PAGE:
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While it is hard to overestimate the role of Bill Gates in the formation and success of Microsoft Corp., at least some investors want to oust a co-founder of the company. The shareholders blame Mr. Gates for poor financial results of Microsoft as well as it failures on the market of ultra-mobile computing devices, such as smartphones and tablets.

A group of three investors who control over 5% stake in Microsoft has addressed the boards of directors and expressed concern that Mr. Gates' role as chairman blocks the implementation of new approaches and would limit the power of a new chief executive to make extensive changes, reports Reuters news-agency. In particular, they note Gates' role on the special committee searching for Steve Ballmer's successor.

In addition, the group points to the fact that Bill Gates, who currently controls about 4.5% stake of Microsoft, has much higher power than his share would give him. Moreover, as Mr. Gates continues to sell around 80 thousand shares per year under a pre-set plan, he will not own a stake in Microsoft by 2018.

While the early success of Microsoft is a direct result of Bill Gates work at the software giant, its recent failures should also be attributed to the co-founder of the company, who recommended Steve Ballmer onto the CEO role back in 2000. Microsoft’s poor ultra-mobile strategy could also be attributed to Mr. Gates. At the same time, Microsoft still needs a visionary, which Mr. Gates undoubtedly is.

"This is long overdue. Replacing the old guard with some fresh eyes can provide the oxygen needed to properly evaluate their corporate strategy," said Todd Lowenstein, a portfolio manager at HighMark Capital Management, which owns Microsoft shares.

Microsoft did not comment.

“I have thought that the company has been missing a technology visionary. Bill Gates would fit the bill,” Kim Caughey Forrest, senior analyst at Fort Pitt Capital Group.

Tags: Microsoft, Windows, Windows RT, Windows 8, Windows Phone, Windows Phone 8, Business

Discussion

Comments currently: 2
Discussion started: 10/03/13 06:53:31 PM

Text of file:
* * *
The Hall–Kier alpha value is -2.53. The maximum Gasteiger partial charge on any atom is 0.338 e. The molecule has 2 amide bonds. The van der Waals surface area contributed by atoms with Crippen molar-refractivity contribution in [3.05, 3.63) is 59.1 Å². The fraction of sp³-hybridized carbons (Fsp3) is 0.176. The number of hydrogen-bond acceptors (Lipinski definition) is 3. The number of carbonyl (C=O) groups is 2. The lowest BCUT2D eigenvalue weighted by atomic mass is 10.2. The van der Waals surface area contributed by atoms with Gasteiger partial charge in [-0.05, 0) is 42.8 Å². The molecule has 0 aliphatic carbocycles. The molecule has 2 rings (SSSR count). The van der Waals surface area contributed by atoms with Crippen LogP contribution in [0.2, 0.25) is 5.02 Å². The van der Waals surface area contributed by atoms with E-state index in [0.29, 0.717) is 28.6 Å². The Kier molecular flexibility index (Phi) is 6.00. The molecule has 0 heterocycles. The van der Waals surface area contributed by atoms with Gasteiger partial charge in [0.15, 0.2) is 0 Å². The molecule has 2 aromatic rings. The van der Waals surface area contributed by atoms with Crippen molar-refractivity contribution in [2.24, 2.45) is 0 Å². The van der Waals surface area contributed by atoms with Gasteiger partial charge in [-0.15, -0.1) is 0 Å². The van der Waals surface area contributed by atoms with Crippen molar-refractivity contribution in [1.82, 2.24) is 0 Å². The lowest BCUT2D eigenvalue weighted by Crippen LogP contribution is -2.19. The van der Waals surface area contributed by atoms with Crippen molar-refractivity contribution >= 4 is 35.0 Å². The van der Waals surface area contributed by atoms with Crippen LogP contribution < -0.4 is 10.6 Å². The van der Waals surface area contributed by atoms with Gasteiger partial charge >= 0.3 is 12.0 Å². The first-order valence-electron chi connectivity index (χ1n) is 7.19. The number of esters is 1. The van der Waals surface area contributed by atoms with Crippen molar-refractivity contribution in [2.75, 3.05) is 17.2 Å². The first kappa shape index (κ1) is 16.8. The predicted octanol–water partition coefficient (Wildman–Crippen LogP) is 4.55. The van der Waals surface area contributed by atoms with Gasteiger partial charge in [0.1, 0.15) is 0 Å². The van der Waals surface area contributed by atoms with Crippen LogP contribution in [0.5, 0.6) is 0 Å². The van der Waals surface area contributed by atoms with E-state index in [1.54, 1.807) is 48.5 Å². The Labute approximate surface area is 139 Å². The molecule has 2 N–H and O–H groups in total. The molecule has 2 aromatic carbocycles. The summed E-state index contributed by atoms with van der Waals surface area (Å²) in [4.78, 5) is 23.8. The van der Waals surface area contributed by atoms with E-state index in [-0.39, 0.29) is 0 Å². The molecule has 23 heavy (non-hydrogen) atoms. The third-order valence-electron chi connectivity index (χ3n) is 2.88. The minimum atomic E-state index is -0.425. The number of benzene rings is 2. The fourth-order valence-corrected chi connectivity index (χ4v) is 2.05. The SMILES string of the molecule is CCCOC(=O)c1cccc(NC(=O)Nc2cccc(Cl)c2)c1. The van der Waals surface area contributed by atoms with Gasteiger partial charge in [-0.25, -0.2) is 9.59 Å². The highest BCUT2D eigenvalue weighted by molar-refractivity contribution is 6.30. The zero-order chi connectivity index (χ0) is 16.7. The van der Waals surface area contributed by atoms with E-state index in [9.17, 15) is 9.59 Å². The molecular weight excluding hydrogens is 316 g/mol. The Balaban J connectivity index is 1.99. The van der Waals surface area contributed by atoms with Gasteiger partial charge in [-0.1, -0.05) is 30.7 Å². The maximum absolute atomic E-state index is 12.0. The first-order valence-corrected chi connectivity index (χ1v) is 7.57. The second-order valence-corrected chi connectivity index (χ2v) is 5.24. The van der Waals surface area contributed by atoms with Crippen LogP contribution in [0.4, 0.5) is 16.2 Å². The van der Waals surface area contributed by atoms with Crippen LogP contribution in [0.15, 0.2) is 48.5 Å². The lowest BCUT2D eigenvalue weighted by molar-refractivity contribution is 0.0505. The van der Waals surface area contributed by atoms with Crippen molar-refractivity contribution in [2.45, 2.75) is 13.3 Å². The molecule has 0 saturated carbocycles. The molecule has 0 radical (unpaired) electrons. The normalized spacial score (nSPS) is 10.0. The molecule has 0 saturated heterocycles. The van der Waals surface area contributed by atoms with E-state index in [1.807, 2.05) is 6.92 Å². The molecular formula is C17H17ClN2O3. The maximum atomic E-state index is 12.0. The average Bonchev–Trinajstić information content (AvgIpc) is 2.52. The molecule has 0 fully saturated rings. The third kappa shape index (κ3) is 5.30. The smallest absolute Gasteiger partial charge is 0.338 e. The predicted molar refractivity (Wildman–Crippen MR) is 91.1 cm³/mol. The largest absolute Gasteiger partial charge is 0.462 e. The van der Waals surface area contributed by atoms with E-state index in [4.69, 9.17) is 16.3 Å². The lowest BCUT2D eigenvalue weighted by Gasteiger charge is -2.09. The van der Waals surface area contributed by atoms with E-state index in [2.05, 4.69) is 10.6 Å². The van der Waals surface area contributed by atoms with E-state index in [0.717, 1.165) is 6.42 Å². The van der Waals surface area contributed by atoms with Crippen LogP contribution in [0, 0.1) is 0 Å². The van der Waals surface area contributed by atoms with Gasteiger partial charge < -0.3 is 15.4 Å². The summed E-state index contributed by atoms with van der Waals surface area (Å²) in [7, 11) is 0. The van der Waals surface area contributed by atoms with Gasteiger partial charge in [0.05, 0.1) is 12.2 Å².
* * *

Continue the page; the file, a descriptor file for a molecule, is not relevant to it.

Latest comment: 01/08/14 09:56:43 AM

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1. 
Bill to fit the bill to make bills? I'm not so sure it's 1998.
0 2 [Posted by: linuxlowdown  | Date: 10/03/13 06:53:31 PM]
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2. 
Bill Gates risked a lot and was a lot lucky to succeed.

He sold to IMB a license to software (DOS) he didn't even had at the time and was lucky to be able to buy it.

DOS and Windows prior to Win2K were total trash, but he was lucky there was no OS competition in begining and all PC software developers had to do it over his OS, and that users wanting to keep using those softwares decided to accept the trash OS, instead of throwing it all away and using better OS with new softwares, that were available at some time in the past.

He was lucky to be able to use bad competitive practices, like Windows printing false error messages when being installed over Caldera DOS, and not be arrested and M$ not being punished for that.

He was lucky that market moved its value from hardware to software, which was his business, and be the owner of the only OS available for the most successiful product in human history. IBM PC and Intel CPUs were built and sold by other companies, but DOS and Windows were under full ownership of M$.

Intel needed AMD, Cyrix, Via etc to help them manufacture enough chips to feed market needs, while DOS and Windows required only a cheap floppy disk to be distributed.

All that being said, no, Bill Gates isn't a visionary. He was damn hell lucky to be in the right place in the right moment, he was lucky to have his risked actions to succeed, and had the (lack of) character to build an empire over a monopoly.

Today it's totally different. His browser has worst HTML+CSS+JS processing among browsers. His Windows isn't optimized for tablets and smartphones, and modifications he did for that made it undesired for desktops. Software devs prefere Android and Java over Windows and .Net. And if he tries to do truste actions against competitors they will sue him and force him back. He was able to avoid M$ being split as USA justice did with Standard Oil.

That's why M$ stakeholders want him OUT.
0 0 [Posted by: Hikari  | Date: 01/08/14 09:56:43 AM]
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